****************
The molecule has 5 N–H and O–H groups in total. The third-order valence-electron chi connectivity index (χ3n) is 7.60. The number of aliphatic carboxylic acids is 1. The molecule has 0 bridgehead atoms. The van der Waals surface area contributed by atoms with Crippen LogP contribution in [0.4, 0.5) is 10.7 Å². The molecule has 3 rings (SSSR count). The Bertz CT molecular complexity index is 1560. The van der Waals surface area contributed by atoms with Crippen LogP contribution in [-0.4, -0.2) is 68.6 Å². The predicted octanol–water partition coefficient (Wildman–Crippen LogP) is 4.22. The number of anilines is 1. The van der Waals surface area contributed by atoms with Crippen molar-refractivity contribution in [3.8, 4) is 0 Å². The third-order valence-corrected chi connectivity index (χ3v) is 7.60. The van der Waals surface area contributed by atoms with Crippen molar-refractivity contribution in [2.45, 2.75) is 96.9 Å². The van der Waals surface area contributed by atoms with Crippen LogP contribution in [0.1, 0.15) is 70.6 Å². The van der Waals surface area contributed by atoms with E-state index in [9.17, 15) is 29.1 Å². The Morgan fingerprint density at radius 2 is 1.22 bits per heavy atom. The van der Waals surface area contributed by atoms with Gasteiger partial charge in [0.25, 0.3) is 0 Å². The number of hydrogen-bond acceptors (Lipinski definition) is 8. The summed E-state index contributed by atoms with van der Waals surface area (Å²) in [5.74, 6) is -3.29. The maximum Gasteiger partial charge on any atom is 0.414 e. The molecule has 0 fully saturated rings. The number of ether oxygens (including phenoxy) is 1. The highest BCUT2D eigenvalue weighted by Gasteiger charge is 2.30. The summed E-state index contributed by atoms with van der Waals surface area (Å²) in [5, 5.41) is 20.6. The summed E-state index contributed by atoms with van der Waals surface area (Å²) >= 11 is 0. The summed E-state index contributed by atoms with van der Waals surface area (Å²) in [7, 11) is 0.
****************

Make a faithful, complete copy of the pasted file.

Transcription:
The molecule has 5 N–H and O–H groups in total. The third-order valence-electron chi connectivity index (χ3n) is 7.60. The number of aliphatic carboxylic acids is 1. The molecule has 0 bridgehead atoms. The van der Waals surface area contributed by atoms with Crippen LogP contribution in [0.4, 0.5) is 10.7 Å². The molecule has 3 rings (SSSR count). The Bertz CT molecular complexity index is 1560. The van der Waals surface area contributed by atoms with Crippen LogP contribution in [-0.4, -0.2) is 68.6 Å². The predicted octanol–water partition coefficient (Wildman–Crippen LogP) is 4.22. The number of anilines is 1. The van der Waals surface area contributed by atoms with Crippen molar-refractivity contribution in [3.8, 4) is 0 Å². The third-order valence-corrected chi connectivity index (χ3v) is 7.60. The van der Waals surface area contributed by atoms with Crippen molar-refractivity contribution in [2.45, 2.75) is 96.9 Å². The van der Waals surface area contributed by atoms with Crippen LogP contribution in [0.1, 0.15) is 70.6 Å². The van der Waals surface area contributed by atoms with E-state index in [9.17, 15) is 29.1 Å². The Morgan fingerprint density at radius 2 is 1.22 bits per heavy atom. The van der Waals surface area contributed by atoms with Gasteiger partial charge in [0.25, 0.3) is 0 Å². The number of hydrogen-bond acceptors (Lipinski definition) is 8. The summed E-state index contributed by atoms with van der Waals surface area (Å²) in [5.74, 6) is -3.29. The maximum Gasteiger partial charge on any atom is 0.414 e. The molecule has 0 fully saturated rings. The number of ether oxygens (including phenoxy) is 1. The highest BCUT2D eigenvalue weighted by Gasteiger charge is 2.30. The summed E-state index contributed by atoms with van der Waals surface area (Å²) in [5, 5.41) is 20.6. The summed E-state index contributed by atoms with van der Waals surface area (Å²) >= 11 is 0. The summed E-state index contributed by atoms with van der Waals surface area (Å²) in [7, 11) is 0.